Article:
Britain and Europe are the world's costliest places to buy Apple Inc's new iPad computer, with prices around a quarter higher than in the United States, a new study has found.
While the much-hyped tablet should trade at broadly the same price globally if exchange rates were properly adjusting, Australia's CommSec iPad Index found big savings for Europeans traveling to Asia, the United States or even Down Under.
In the UK, Germany, France and Italy an iPad costs 20-25 per cent more than in the U.S., said Craig James, chief economist at the CommSec share trading division of Australia's Commonwealth Bank.
The question is whether Apple has priced its product too high for the European market, or whether the UK pound and euro need to depreciate further to bring global pricing into line.
CommSec's index is a modern variation on the long-running Big Mac index compiled by The Economist magazine and compares the price of iPads in 10 countries, including Germany, France, Italy, Switzerland, Spain, Britain, Japan, Australia and Canada.
Prices for the cheapest, WiFi-only version range from $499 in the United States to the equivalent of $620 in Britain for the entry-level 16 gigabyte model. Canada ($520), Japan ($536) and Australia ($533) rounded out the price basement countries.
At the top end, an iPad 64gb model with WiFi and 3G connectivity cost $829 in the United States against $1,010 in Britain and $980 in Germany, France and Italy.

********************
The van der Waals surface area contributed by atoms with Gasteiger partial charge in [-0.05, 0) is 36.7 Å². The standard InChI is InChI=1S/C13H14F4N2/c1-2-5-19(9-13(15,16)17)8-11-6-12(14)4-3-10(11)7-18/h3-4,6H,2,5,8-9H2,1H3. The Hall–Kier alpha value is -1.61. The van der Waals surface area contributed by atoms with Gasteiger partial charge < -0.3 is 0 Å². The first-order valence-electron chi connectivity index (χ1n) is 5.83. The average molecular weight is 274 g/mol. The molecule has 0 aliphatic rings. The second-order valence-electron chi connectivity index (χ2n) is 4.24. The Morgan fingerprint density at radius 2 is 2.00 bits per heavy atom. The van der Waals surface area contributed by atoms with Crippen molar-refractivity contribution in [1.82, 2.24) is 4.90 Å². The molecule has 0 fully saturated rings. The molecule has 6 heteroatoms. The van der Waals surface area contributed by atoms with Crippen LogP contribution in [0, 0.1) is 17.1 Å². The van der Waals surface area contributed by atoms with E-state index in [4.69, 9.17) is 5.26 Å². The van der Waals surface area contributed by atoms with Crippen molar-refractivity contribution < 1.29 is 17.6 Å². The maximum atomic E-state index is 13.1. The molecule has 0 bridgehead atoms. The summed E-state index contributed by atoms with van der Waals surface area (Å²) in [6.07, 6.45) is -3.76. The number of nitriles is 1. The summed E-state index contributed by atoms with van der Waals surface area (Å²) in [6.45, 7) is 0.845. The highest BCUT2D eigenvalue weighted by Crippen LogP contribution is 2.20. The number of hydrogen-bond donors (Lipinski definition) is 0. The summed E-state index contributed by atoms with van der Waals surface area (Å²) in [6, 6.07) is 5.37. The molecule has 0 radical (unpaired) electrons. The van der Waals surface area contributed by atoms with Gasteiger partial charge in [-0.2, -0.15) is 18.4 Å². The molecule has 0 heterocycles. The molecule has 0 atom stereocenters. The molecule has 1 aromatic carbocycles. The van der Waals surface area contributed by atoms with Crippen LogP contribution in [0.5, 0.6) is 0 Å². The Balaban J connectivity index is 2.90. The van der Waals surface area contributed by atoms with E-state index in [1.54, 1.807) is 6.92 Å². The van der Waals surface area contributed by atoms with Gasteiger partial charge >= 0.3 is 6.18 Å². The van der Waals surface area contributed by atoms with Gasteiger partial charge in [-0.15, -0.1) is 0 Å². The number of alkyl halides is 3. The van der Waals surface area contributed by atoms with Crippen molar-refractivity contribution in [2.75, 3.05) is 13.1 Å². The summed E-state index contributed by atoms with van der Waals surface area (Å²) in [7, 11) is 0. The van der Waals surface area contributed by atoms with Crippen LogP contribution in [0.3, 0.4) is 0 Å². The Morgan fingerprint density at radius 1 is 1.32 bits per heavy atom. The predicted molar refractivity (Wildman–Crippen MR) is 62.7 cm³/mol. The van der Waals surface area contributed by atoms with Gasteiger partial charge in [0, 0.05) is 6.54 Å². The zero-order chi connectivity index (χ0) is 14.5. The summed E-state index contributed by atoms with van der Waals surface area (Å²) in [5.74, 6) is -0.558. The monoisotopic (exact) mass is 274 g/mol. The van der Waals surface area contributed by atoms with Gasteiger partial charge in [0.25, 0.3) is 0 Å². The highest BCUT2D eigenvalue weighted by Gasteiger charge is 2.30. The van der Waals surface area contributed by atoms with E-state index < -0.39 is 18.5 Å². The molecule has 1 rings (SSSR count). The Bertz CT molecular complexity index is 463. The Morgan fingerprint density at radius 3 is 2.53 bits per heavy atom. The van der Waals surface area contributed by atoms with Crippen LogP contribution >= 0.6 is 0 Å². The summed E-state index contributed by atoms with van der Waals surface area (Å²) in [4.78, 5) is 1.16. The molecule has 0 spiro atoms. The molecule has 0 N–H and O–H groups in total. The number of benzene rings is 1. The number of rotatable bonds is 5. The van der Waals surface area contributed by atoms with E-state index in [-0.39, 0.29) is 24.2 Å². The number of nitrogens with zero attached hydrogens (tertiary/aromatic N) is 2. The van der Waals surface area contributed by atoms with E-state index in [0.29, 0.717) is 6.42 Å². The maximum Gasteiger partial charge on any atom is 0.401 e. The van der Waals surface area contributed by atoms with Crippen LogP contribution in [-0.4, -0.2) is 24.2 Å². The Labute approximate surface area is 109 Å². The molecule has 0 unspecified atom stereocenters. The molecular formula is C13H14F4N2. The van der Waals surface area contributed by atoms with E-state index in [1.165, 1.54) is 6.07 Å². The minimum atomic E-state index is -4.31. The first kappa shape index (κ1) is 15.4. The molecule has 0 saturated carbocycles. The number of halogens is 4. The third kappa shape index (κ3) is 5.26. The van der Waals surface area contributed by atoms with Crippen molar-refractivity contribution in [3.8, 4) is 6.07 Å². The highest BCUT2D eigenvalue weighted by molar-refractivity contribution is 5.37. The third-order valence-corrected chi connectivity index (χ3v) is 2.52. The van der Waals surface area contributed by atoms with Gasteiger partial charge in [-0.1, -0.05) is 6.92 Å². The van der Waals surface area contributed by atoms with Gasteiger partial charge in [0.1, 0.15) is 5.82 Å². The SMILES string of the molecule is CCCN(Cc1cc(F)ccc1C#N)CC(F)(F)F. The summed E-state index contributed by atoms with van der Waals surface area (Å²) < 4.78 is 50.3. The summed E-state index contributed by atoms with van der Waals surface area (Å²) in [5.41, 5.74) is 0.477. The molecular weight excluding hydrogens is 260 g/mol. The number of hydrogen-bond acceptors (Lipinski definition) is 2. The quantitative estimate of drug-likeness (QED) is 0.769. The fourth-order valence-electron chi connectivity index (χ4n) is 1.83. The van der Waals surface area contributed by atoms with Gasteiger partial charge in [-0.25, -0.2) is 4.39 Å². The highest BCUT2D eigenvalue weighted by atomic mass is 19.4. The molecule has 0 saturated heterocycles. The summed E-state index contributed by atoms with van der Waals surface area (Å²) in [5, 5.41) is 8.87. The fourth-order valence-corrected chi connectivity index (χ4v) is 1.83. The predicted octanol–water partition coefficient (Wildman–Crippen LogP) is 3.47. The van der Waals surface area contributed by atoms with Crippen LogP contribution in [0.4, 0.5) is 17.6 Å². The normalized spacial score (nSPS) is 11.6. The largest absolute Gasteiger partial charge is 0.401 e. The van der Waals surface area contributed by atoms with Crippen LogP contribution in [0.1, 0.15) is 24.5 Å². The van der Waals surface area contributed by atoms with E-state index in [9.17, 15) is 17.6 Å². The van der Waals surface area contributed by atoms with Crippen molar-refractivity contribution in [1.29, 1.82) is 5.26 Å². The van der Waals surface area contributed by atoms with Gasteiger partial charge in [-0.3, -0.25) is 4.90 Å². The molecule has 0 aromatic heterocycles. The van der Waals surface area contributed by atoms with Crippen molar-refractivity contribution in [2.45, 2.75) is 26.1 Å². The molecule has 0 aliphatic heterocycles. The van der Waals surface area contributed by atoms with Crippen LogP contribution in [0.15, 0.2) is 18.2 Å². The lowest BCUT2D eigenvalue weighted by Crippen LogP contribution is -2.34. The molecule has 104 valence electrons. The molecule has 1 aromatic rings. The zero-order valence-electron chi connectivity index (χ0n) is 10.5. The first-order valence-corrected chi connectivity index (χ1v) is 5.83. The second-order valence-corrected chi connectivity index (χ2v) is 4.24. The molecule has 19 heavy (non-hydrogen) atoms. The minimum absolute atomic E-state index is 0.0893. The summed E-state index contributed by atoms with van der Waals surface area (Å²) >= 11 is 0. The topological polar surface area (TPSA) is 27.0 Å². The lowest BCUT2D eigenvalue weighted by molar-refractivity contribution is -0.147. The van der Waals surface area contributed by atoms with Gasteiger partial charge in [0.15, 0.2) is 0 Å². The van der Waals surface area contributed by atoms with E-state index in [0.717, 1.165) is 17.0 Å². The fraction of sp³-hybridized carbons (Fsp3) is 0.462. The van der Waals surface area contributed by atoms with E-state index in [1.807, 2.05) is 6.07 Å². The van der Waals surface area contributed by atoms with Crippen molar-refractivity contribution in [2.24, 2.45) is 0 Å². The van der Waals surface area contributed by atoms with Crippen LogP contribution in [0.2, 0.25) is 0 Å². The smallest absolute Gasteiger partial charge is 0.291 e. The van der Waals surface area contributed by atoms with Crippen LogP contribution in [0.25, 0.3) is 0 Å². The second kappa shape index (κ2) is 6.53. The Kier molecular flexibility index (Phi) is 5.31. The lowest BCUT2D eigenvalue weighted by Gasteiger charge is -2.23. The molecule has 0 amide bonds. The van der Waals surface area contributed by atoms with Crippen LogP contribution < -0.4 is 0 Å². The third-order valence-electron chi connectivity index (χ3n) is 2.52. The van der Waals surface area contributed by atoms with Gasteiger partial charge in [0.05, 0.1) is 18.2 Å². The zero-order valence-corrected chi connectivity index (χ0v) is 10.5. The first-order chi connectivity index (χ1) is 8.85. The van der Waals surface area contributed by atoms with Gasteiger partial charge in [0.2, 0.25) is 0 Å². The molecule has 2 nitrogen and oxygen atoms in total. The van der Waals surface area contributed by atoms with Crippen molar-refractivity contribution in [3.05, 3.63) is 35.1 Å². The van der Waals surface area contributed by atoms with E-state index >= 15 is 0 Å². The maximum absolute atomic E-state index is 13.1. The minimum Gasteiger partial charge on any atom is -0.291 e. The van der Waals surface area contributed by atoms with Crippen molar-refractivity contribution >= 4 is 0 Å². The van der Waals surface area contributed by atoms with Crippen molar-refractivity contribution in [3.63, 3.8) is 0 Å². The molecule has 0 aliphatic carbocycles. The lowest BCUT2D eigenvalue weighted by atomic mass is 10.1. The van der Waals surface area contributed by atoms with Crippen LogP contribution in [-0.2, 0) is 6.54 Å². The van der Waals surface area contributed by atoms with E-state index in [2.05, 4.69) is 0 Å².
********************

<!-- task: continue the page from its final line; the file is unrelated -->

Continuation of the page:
The tablet device, CommSec said, is identical across the globe so theoretically the only difference in pricing should be freight charges and local taxes.
But national debt woes in Europe and Britain have rocked the Euro and pound in recent months, throwing global currencies into turmoil.
More generally, the CommSec iPad and CommSec iPod indexes suggest the U.S. dollar needs to lift against major currencies, but more so against the Euro and pound sterling, James said.
Apple fans have mobbed stores in Europe and Asia as the iPad went on sale outside the United States, with some shoppers queuing all night to get their hands on one.
The device, a little smaller than a regular notebook computer and with an open, color touchscreen, is designed for surfing the Web, watching movies and reading, and has been hailed by the publishing industry as a potential life-saver.
(Editing by Belinda Goldsmith)